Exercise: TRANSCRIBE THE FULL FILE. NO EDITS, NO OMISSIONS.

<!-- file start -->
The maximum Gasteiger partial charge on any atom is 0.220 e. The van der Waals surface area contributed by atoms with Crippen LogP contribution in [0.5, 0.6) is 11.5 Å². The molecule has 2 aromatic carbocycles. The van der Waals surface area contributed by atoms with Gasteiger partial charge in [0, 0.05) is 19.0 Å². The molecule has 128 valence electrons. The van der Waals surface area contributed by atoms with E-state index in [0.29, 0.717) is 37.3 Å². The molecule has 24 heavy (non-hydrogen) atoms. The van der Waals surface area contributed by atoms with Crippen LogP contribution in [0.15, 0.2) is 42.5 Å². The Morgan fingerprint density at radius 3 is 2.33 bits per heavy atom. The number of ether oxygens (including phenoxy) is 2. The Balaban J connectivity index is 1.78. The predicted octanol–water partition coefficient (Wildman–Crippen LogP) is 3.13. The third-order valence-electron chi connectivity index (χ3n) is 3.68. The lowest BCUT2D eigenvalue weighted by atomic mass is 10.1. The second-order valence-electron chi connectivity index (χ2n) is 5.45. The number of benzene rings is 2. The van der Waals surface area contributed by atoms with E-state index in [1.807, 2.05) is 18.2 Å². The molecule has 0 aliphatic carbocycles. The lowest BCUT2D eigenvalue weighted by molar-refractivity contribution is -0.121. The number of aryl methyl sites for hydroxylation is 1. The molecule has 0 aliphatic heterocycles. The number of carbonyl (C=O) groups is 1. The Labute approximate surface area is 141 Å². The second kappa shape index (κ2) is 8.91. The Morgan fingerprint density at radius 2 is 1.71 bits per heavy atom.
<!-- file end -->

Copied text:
The maximum Gasteiger partial charge on any atom is 0.220 e. The van der Waals surface area contributed by atoms with Crippen LogP contribution in [0.5, 0.6) is 11.5 Å². The molecule has 2 aromatic carbocycles. The van der Waals surface area contributed by atoms with Gasteiger partial charge in [0, 0.05) is 19.0 Å². The molecule has 128 valence electrons. The van der Waals surface area contributed by atoms with E-state index in [0.29, 0.717) is 37.3 Å². The molecule has 24 heavy (non-hydrogen) atoms. The van der Waals surface area contributed by atoms with Crippen LogP contribution in [0.15, 0.2) is 42.5 Å². The Morgan fingerprint density at radius 3 is 2.33 bits per heavy atom. The number of ether oxygens (including phenoxy) is 2. The Balaban J connectivity index is 1.78. The predicted octanol–water partition coefficient (Wildman–Crippen LogP) is 3.13. The third-order valence-electron chi connectivity index (χ3n) is 3.68. The lowest BCUT2D eigenvalue weighted by atomic mass is 10.1. The second-order valence-electron chi connectivity index (χ2n) is 5.45. The number of benzene rings is 2. The van der Waals surface area contributed by atoms with E-state index in [1.807, 2.05) is 18.2 Å². The molecule has 0 aliphatic carbocycles. The lowest BCUT2D eigenvalue weighted by molar-refractivity contribution is -0.121. The number of aryl methyl sites for hydroxylation is 1. The molecule has 0 aliphatic heterocycles. The number of carbonyl (C=O) groups is 1. The Labute approximate surface area is 141 Å². The second kappa shape index (κ2) is 8.91. The Morgan fingerprint density at radius 2 is 1.71 bits per heavy atom.